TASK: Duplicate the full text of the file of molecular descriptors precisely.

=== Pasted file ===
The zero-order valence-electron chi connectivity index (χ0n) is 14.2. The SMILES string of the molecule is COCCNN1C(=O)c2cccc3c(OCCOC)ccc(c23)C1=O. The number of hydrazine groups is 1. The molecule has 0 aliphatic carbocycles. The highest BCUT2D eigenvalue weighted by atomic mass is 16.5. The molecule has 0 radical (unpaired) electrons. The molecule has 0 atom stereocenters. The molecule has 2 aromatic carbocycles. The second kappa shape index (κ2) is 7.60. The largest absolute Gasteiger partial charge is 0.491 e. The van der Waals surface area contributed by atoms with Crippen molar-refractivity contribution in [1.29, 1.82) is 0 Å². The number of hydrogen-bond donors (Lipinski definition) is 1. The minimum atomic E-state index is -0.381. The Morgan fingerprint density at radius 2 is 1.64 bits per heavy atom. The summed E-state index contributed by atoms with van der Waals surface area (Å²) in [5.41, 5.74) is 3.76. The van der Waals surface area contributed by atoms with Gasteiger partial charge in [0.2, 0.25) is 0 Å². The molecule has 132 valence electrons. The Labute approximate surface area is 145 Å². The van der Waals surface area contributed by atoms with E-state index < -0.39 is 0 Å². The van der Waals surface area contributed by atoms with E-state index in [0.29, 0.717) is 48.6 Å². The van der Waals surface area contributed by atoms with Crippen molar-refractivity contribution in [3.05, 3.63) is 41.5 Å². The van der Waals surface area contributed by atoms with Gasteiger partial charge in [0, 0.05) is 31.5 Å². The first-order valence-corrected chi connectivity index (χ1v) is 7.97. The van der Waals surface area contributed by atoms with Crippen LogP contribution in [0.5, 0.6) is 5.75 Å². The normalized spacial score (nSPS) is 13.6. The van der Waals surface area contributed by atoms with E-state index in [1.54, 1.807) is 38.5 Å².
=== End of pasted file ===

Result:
The zero-order valence-electron chi connectivity index (χ0n) is 14.2. The SMILES string of the molecule is COCCNN1C(=O)c2cccc3c(OCCOC)ccc(c23)C1=O. The number of hydrazine groups is 1. The molecule has 0 aliphatic carbocycles. The highest BCUT2D eigenvalue weighted by atomic mass is 16.5. The molecule has 0 radical (unpaired) electrons. The molecule has 0 atom stereocenters. The molecule has 2 aromatic carbocycles. The second kappa shape index (κ2) is 7.60. The largest absolute Gasteiger partial charge is 0.491 e. The van der Waals surface area contributed by atoms with Crippen molar-refractivity contribution in [1.29, 1.82) is 0 Å². The number of hydrogen-bond donors (Lipinski definition) is 1. The minimum atomic E-state index is -0.381. The Morgan fingerprint density at radius 2 is 1.64 bits per heavy atom. The summed E-state index contributed by atoms with van der Waals surface area (Å²) in [5.41, 5.74) is 3.76. The van der Waals surface area contributed by atoms with Gasteiger partial charge in [0.2, 0.25) is 0 Å². The molecule has 132 valence electrons. The Labute approximate surface area is 145 Å². The van der Waals surface area contributed by atoms with E-state index < -0.39 is 0 Å². The van der Waals surface area contributed by atoms with E-state index in [0.29, 0.717) is 48.6 Å². The van der Waals surface area contributed by atoms with Crippen molar-refractivity contribution in [3.05, 3.63) is 41.5 Å². The van der Waals surface area contributed by atoms with Gasteiger partial charge in [0, 0.05) is 31.5 Å². The first-order valence-corrected chi connectivity index (χ1v) is 7.97. The van der Waals surface area contributed by atoms with Crippen LogP contribution in [0.5, 0.6) is 5.75 Å². The normalized spacial score (nSPS) is 13.6. The van der Waals surface area contributed by atoms with E-state index in [1.54, 1.807) is 38.5 Å².